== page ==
There are no specific rules about the exact length or number of paragraphs of an essay. And there aren't many rules about the structure that an essay has to follow. The main idea is that an essay is communicating some sort of idea in a specific way to the reader.
We will now discuss a specific type of essay called a five-paragraph essay. This type of essay is comprised of-- you guessed it-- five paragraphs, the first of which is an introduction paragraph followed by three body paragraphs that all relate back to the thesis of the essay. The last paragraph is a conclusion.
A five-paragraph essay can be useful because it's easy to figure out how to approach the essay. As long as you have three things to say, and they all relate to the thesis, you can put together a five-paragraph essay. It's especially helpful when you need a quick essay, such as a test that might require an essay answer. But the five-paragraph essay is sometimes seen as cliche or boring because it's very commonly taught to students, and that means it's commonly used.
The other problem with the five-paragraph essay is that it limits the depth a writer can use to explain a topic. You only have three paragraphs to get your point across, and sometimes that's not quite enough. Let's take a look at an example of what a five-paragraph essay would look like. This is the introduction paragraph. We see that the first sentence is a hook used to grab the reader's attention. We then see the thesis statement later in the paragraph, and the last sentence of the paragraph actually addresses the author's bias toward the topic.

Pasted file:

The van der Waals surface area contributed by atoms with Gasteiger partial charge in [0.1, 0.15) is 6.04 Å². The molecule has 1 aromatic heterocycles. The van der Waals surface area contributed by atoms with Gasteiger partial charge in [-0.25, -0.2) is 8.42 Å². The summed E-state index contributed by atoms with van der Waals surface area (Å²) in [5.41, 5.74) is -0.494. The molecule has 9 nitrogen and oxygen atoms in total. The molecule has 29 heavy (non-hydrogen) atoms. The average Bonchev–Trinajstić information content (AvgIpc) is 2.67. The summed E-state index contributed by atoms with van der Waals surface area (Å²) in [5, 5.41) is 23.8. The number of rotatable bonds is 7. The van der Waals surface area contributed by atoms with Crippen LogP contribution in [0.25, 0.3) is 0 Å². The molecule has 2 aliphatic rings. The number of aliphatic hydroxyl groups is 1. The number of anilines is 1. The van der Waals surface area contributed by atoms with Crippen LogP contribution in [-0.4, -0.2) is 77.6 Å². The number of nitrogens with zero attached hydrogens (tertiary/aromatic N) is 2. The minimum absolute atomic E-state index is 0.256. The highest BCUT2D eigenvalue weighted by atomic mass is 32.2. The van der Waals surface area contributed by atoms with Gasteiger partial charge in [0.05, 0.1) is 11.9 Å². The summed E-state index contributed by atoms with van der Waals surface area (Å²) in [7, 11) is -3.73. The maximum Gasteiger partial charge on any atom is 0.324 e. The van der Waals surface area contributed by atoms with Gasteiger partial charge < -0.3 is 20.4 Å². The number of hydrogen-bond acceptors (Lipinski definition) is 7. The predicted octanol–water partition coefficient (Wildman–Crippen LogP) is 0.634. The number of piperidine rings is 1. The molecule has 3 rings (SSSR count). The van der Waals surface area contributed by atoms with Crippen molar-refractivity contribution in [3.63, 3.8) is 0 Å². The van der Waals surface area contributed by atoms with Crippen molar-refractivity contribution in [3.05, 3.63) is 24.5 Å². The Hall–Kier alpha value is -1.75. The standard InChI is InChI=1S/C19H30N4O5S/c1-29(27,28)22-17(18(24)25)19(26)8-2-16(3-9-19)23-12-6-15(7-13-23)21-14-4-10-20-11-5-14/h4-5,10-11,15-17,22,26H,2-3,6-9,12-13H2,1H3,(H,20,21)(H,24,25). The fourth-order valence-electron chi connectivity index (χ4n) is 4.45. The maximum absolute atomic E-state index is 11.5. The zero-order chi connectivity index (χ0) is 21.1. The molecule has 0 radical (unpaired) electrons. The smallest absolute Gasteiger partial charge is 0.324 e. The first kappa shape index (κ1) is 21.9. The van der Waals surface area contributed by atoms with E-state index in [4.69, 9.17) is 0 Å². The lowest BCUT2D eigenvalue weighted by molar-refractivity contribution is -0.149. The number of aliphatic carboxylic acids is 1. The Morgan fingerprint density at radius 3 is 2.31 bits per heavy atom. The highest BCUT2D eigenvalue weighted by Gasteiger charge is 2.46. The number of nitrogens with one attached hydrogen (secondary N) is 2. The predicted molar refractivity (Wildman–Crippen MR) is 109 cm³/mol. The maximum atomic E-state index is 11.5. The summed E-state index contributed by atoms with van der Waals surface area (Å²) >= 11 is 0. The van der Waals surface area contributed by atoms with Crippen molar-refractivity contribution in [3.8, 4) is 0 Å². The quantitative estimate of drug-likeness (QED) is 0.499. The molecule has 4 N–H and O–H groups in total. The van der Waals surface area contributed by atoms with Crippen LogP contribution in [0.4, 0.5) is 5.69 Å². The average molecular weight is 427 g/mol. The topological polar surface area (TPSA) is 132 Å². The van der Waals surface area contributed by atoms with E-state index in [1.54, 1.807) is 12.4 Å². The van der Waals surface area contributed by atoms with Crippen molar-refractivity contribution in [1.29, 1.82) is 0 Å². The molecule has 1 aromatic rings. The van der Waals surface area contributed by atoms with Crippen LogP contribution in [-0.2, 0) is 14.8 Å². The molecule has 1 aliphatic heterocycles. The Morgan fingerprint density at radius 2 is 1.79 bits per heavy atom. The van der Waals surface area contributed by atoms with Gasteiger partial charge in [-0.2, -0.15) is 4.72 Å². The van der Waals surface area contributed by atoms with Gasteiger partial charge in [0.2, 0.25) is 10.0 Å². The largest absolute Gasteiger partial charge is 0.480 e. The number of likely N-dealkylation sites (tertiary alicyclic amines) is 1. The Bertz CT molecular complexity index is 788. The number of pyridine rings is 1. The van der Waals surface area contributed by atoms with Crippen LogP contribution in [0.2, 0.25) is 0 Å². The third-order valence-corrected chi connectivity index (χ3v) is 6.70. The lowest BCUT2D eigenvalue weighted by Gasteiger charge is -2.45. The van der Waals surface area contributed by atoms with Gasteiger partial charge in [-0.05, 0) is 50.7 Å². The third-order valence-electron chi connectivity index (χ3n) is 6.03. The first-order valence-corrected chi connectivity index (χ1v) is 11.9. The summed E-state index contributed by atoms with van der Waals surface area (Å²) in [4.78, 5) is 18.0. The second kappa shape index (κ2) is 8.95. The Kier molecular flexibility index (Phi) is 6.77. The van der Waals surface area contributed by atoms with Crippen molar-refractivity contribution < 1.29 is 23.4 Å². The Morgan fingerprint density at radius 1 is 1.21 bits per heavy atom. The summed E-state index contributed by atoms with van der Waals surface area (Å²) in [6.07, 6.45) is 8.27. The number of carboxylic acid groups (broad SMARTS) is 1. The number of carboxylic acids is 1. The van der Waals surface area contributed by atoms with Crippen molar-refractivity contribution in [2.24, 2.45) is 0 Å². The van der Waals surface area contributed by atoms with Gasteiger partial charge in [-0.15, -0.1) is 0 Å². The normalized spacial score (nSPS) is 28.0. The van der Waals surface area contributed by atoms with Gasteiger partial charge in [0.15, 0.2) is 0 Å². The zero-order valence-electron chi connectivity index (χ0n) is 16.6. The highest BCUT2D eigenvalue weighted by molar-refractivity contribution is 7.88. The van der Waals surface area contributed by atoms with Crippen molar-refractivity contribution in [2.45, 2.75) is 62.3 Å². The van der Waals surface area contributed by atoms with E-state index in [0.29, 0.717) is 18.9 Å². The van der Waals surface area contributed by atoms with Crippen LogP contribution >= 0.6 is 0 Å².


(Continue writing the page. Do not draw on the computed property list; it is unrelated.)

Paragraph two is our first body paragraph. We have a topic sentence. The rest of the sentences in the paragraph are supporting sentences. Paragraph three, our second body paragraph, starts with a topic sentence. And we see that the following sentences, the supporting sentences, describe facts and statistics related to the topic. Next is paragraph four, which is body paragraph number three, our last body paragraph. Again, it begins with a topic sentence, and the supporting sentences relate to that idea. The last paragraph is the conclusion paragraph that helps to tie everything together, and it restates the thesis.
Keep in mind that a five-paragraph essay isn't always the best choice. There is no correct number of paragraphs for an essay. It really depends on the thesis and the topics being discussed in the essay itself. You have to decide what number of paragraphs is right for you. Your job is to get your point across so that the reader can thoroughly understand what you're discussing. Five paragraphs might not be enough. It's up to you to decide.
Even though essays are a form of nonfiction writing, we can still be creative in the ways in which we write them. Some of the ways that we add creativity to our writing include using literary devices such as figurative language, dialogue, description. You can experiment with tone, voice, persona. And you can think about your introduction and conclusion as a creative element as well. Your introduction and conclusion can be more than one paragraph. You can add interesting hooks, details, examples, anecdotes. It's up to you how you want to approach it. Your job is to use creativity so that the reader wants to read what you have written.